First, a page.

What distinguishes a welcoming Quaker meeting from one that’s profoundly inclusive? Lisa Graustein is one of several Friends who shared their vision of an inclusive meeting with us. For her, welcoming starts with the ability to walk into a meetinghouse and feel safe, while inclusivity takes into account what each of us might need to flourish in that community.
“Do we understand,” she asks, “that parents of young children, people who might be in a process of transition or coming out, people who are grieving or carrying other intense needs, might need different care?”
What does inclusivity look like to you? Has your meeting taken steps not just to welcome people to Quakerism, but to embrace them into our society? We invite you to share your thoughts in our comments section.
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Lisa Graustein: What does it mean to be a welcoming space and what does it mean to be an inclusive space? I really like that question. I think about that a lot. When I think about a welcoming space I think about a space where I can walk in and have some immediate orientation to: “am I safe here?” and “am I going to be able to figure out how I need to be here?” whether that’s my home meeting, whether that’s someone else’s meeting or Quaker church, and an inclusive space, I think, is that to a greater sense.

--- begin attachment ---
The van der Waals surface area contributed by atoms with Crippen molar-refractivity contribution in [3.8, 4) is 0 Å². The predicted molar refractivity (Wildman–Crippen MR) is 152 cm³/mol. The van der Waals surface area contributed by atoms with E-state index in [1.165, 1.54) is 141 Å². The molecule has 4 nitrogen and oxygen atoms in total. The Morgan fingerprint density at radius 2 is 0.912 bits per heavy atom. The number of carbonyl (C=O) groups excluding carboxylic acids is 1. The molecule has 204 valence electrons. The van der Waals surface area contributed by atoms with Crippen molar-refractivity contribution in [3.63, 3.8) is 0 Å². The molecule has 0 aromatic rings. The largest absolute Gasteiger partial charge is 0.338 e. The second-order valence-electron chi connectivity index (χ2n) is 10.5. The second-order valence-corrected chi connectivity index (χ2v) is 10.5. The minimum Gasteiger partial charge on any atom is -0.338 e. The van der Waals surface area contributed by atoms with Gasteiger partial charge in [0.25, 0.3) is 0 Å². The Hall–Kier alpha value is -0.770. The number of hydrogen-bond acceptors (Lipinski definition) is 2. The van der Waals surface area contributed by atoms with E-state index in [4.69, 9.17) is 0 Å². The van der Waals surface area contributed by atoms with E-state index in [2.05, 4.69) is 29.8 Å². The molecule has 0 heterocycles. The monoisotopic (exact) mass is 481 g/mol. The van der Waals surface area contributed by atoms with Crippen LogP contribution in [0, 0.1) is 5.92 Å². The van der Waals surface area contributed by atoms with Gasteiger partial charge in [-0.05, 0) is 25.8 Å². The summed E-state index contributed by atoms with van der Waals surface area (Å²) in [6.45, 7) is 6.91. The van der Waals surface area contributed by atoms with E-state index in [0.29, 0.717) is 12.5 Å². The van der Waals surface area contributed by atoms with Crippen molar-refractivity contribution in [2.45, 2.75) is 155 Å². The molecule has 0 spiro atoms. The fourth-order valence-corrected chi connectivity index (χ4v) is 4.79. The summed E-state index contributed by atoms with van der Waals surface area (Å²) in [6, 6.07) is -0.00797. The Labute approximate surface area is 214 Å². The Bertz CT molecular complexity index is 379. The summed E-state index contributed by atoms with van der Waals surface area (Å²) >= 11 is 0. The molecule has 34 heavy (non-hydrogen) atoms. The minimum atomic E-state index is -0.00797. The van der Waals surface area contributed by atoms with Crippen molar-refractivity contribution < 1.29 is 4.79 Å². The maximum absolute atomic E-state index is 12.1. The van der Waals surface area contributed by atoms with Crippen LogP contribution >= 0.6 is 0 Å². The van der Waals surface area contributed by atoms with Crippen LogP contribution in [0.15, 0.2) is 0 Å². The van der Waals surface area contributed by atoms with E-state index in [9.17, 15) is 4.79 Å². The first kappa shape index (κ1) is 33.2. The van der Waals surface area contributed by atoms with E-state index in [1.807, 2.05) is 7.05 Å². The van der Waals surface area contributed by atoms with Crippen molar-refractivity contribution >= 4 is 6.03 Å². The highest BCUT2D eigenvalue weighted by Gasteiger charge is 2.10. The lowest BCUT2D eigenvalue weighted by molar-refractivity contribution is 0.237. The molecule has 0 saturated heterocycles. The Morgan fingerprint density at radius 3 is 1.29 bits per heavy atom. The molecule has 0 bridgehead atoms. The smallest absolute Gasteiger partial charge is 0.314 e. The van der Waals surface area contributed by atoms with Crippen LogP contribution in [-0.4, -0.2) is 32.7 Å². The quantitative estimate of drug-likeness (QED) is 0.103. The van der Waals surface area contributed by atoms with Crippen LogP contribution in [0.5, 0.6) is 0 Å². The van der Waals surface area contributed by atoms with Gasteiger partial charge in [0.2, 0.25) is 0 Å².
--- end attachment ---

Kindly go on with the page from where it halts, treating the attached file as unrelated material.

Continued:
What’s the Difference Between a Welcoming and an Inclusive Space?
Anthony Kirk: So from my perspective as a transgender man there is a difference between a welcoming and an inclusive congregation. So for me a welcoming congregation is mostly just through verbal communication, saying “Oh, we’re accepting – we accept people that are LGBTQ and you are welcoming in our meeting,” while an inclusive meeting has not only talked the talk but they walk the walk.
Mary Linda McKinney: A welcoming space for me is one where we meet people where they are and bring them into whatever is happening. An inclusive space recognizes the intrinsic worth of each of the members.
Elements of an Inclusive Space
We have to recognize the things that we are doing that create barriers to people bringing their whole selves.
Lisa Graustein: So things that I do a lot of work with in New England, and more broadly with Friends, is how do we recognize microaggressions in the moment and how do we interrupt them in the moment. That if I walk in a meeting door and somebody says, “Welcome! Can I give you some information about our meeting?” that’s really different than if I walk in the door and say, “Oh, are you a Quaker?” Many people in the U.S. will assume I’m a Quaker because I fit a lot of the demographic norms of what a Quaker looks like. I know for some of my friends of color that’s not their experience walking in the door, and that “Are you a Quaker?” can be an assumption of “I somehow think maybe you don’t belong here” can be implied. And so how do we welcome people where we’re orienting people to what a space is and what we’re doing in a way that just conveys I want you to feel welcome without me making any assumptions about who you are or who you aren’t.